PayPal Field Is Filling With Competitors Seeking an Edge
- Credit union Internet banking specialist links with PayPal for P2P, citing existing user base.
- Analyst said PayPal brand recognition, service record makes that a compelling argument.
- iPay Technologies answers with its own standalone bill pay service.
- Startup Dwolla said it’ll let price help it make its mark.
A South Carolina online banking specialist made a P2P shot across the bow recently when it said it was using PayPal as the person-to-person payment engine on its Internet banking platform.
P2P is increasingly seen as a must-have by credit unions and banks, a need being met by offerings from established players such as Fiserv’s fast-growing ZashPay service (now contracted to more than 600 credit unions and banks) and iPay Technologies (now a 2,500-client division of Jack Henry & Associates) and by startups such as the new Dwolla service backed Iowa CUSOs including The Members Group.
But none have partnered with PayPal, the 800-pound gorilla of the P2P space seen by some as a potential threat to traditional credit unions and banks, until PM Systems of little Chapin, S.C., stepped up to that plate.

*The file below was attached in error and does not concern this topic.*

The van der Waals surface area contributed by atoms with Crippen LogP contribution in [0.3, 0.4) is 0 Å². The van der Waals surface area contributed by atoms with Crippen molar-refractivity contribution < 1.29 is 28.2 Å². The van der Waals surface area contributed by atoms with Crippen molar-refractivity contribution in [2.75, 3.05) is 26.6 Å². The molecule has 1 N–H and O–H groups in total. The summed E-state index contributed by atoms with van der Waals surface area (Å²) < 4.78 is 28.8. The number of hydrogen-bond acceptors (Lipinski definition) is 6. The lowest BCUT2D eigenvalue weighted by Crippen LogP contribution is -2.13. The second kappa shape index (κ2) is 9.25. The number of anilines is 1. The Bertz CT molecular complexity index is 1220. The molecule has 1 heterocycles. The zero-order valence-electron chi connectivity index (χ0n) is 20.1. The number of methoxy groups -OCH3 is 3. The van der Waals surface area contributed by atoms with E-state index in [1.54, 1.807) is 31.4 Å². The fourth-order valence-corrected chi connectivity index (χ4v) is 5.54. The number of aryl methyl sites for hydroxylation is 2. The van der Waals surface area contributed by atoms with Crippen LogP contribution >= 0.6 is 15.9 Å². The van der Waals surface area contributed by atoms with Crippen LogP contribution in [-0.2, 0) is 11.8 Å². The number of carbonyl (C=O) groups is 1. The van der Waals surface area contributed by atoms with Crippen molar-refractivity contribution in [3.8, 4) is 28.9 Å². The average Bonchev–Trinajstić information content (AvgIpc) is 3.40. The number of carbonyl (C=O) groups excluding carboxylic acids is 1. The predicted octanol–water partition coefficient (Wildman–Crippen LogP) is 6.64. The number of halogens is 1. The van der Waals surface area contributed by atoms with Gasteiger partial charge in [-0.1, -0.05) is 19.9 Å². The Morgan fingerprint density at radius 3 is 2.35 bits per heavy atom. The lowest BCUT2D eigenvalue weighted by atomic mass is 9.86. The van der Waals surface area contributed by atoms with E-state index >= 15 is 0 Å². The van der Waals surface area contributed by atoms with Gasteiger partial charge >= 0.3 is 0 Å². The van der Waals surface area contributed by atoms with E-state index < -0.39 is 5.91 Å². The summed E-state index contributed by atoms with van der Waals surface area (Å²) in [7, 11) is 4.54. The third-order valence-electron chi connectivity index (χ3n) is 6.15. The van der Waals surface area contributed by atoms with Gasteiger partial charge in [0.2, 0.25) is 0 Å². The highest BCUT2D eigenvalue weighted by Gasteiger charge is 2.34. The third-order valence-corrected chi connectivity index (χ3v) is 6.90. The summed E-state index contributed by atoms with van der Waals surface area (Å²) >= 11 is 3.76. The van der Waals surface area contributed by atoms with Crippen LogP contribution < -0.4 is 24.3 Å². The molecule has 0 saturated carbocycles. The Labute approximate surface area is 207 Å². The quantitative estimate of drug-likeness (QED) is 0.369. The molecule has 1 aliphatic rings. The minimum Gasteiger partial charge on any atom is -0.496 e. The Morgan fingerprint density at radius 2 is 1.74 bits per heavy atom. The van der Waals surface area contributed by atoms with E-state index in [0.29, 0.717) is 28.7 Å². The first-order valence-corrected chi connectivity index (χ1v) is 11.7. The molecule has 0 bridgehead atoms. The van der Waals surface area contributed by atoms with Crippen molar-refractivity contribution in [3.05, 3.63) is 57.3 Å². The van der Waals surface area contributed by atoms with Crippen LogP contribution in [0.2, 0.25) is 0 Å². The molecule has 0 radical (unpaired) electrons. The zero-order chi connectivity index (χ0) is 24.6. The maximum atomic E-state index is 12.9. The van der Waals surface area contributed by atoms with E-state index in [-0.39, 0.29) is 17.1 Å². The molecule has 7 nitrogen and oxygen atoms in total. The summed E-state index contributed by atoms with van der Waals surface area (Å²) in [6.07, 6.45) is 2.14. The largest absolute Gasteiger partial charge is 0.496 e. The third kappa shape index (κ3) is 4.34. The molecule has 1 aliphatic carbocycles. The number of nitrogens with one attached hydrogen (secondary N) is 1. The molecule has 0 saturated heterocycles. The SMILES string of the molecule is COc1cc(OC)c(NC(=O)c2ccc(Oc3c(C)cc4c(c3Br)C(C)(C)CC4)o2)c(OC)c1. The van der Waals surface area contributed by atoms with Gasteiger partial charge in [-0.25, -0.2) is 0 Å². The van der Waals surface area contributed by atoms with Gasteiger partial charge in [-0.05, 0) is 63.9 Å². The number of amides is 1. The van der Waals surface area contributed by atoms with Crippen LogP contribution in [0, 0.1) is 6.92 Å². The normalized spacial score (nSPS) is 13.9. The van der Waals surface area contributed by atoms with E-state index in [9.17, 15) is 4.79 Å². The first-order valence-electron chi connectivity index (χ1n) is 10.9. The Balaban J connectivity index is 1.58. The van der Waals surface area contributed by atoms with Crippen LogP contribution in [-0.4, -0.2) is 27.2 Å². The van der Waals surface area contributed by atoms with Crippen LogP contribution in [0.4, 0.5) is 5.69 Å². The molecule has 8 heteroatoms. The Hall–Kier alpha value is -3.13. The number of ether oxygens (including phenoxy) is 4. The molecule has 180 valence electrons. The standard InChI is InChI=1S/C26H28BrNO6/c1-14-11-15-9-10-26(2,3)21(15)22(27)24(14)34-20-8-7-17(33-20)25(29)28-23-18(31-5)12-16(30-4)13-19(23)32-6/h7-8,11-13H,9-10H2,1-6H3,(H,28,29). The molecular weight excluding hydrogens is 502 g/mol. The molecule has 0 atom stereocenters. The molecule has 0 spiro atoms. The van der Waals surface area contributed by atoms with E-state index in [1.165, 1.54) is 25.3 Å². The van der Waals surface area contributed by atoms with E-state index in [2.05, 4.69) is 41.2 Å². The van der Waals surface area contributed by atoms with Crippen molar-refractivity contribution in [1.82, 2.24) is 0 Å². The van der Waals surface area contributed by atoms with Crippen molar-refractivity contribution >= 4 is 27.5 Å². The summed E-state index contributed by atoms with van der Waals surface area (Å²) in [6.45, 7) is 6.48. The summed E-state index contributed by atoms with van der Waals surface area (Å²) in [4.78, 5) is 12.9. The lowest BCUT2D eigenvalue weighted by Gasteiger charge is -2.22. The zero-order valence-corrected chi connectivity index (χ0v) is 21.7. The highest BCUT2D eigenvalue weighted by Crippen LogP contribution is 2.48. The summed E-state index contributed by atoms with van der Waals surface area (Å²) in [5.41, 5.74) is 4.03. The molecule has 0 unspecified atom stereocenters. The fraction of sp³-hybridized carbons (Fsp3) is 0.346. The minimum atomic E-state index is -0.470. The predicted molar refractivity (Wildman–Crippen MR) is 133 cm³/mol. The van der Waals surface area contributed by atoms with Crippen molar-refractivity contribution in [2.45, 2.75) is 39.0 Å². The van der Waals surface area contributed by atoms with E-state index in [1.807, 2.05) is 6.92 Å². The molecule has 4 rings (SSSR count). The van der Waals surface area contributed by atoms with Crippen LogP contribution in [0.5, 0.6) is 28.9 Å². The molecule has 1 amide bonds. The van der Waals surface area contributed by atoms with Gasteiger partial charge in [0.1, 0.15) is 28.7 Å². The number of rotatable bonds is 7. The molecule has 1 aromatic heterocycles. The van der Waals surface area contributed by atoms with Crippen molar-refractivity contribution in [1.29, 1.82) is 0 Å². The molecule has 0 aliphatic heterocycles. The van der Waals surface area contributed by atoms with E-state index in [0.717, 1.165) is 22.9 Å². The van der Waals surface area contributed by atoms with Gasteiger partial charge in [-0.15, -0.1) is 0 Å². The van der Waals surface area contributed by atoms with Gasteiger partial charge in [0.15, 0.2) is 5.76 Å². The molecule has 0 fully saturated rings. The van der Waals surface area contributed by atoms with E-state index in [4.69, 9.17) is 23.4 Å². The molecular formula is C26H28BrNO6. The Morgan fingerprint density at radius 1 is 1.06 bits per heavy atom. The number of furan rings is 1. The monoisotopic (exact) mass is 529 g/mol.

"We looked at alternative providers and startups, but when you stand in a room full of people and ask, how many of you already have PayPal accounts, many hands shoot up. Ask about some of the alternative providers and all you get are blank stares," said Robert Broadwell, general manager of PM Systems, a new division of S1 Corp. and longtime electronic banking and security technology provider to approximately 200 credit unions.
"At the consumer level, these other P2P players are virtually unknown whereas PayPal is a household name brand, and no one comes remotely close to the sheer number of end points PayPal already has globally," Broadwell said. He also said lack of consumer-level marketing of the new P2P brands and minimal global settlement capability will be other major drawbacks as the P2P battle unfolds.